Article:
Posted by: EMS | 7 October 2010

In memorium

Take a moment and reflect: We invaded Afghanistan nine years ago today.

Recommended reading:

James Fallows on Sec. Gates and war as an abstraction.

WaPo series on traumatic brain injuries.

Posted by: EMS | 7 October 2010

To continue a theme

I was invited to a fairly senior, totally serious interagency meeting at the Embassy yesterday.  Location?  Poolside.  No seriously, that’s what the email said: “3pm, Poolside.”  Sadly there were no cabana boys taking frozen drink orders. 

War is hell.

Posted by: EMS | 6 October 2010


I think I broke my toe. Doing yoga.

War is hell.

Posted by: EMS | 3 October 2010


I love Hunter S Thompson:  Hells Angels is great gonzo-anthropology;  Fear and Loathing on the Campaign Trail ’72 is one of the most searing analyses of American politics ever written; and I read The Rum Diary in an afternoon (hungover).  The Rum Diary is shockingly underrated.  (And being turned into a movie?!)

But his cover letter for a job at the Vancouver Sun is really quite something…

By the time you get this letter, I’ll have gotten hold of some of the recent issues of The Sun. Unless it looks totally worthless, I’ll let my offer stand. And don’t think that my arrogance is unintentional: it’s just that I’d rather offend you now than after I started working for you.

I didn’t make myself clear to the last man I worked for until after I took the job. It was as if the Marquis de Sade had suddenly found himself working for Billy Graham. The man despised me, of course, and I had nothing but contempt for him and everything he stood for. If you asked him, he’d tell you that I’m “not very likable, (that I) hate people, (that I) just want to be left alone, and (that I) feel too superior to mingle with the average person.” (That’s a direct quote from a memo he sent to the publisher.)

Posted by: EMS | 2 October 2010

What I’m Reading (3)

So I just finished Jonathan Franzen’s Freedom.  I don’t really have anything insightful to say (I don’t read much literary fiction), other than it was the first book in quite a while that I stayed up at night to read.  (Yes, Mom, still blaming you.)  I don’t know that it exactly captures how-we-live-now, but it is compelling, and I liked some of the not-quite-post-modern narrative devices.  I imagine I’ll pick-up The Corrections before I get home.

On the iPad front, I managed to get through all 500+ pages and not really even notice it.  It is a little disorienting not to know in an immediate, tactile way just how many pages are left in a book.  (Kindle has a status bar across the bottom, but it’s not quite the same as knowing it’s 1:27am and you’ve got 87 pages till the end.)  But since you can buy another book within minutes of finishing the preceding one, this is a tactical problem, not an existential one.  (There’s nothing quite like the panic I feel when I don’t have a book to read myself to sleep with.)  I will say that reading outside leaves something to be desired.  Direct sunlight + polarized sunglasses = no dice.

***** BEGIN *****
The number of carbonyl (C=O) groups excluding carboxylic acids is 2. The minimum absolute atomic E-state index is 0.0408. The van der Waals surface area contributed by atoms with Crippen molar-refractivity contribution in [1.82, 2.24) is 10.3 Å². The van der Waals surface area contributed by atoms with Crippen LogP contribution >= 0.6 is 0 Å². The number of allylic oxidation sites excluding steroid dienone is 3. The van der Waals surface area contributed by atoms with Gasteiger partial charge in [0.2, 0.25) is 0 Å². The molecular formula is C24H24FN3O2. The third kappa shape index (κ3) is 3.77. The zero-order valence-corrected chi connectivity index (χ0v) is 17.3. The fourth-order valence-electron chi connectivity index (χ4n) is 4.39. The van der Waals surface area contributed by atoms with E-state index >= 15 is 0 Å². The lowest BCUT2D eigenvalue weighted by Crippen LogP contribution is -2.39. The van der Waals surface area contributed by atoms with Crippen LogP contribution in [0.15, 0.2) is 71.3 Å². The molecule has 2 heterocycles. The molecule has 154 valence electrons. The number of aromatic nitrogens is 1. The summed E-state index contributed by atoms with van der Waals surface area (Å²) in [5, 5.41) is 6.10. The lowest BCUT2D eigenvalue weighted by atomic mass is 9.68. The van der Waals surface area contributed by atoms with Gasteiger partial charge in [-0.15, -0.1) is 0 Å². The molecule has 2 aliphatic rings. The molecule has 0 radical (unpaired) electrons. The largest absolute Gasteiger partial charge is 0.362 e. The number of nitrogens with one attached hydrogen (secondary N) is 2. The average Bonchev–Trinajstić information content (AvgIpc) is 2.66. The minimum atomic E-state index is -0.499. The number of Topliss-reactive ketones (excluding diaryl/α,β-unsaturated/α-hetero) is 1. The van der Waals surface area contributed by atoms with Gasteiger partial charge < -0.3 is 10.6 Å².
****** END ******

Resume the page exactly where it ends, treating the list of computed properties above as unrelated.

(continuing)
Now on to a spy novel set in North Korea.

Posted by: EMS | 1 October 2010

For the Friday

Regularly scheduled edition:  Wherein we note that I will be home in exactly six weeks (possibly wearing these).

Posted by: EMS | 1 October 2010

For the Friday

Bonus edition:  Wherein we contemplate form vs. function.

Posted by: EMS | 21 September 2010

In Defense of Books

And violent opposition to Powerpoint*.   

From The Millions review of Ken Burns’ The Civil War on its 20th anniversary**:

Which makes The Civil War pretty book-like, in the best sense of the word. As novelist and professor of law Stephen L. Carter wrote, “Books are essential to democracy… Long books.  Hard books.  Books with which we have to struggle.  The hard work of serious reading mirrors the hard work of serious governing—and, in a democracy, governing is a responsibility all citizens share. And if we are willing to work our way through difficult texts, we are far more likely to be willing to work our way through our opponents’ difficult ideas.”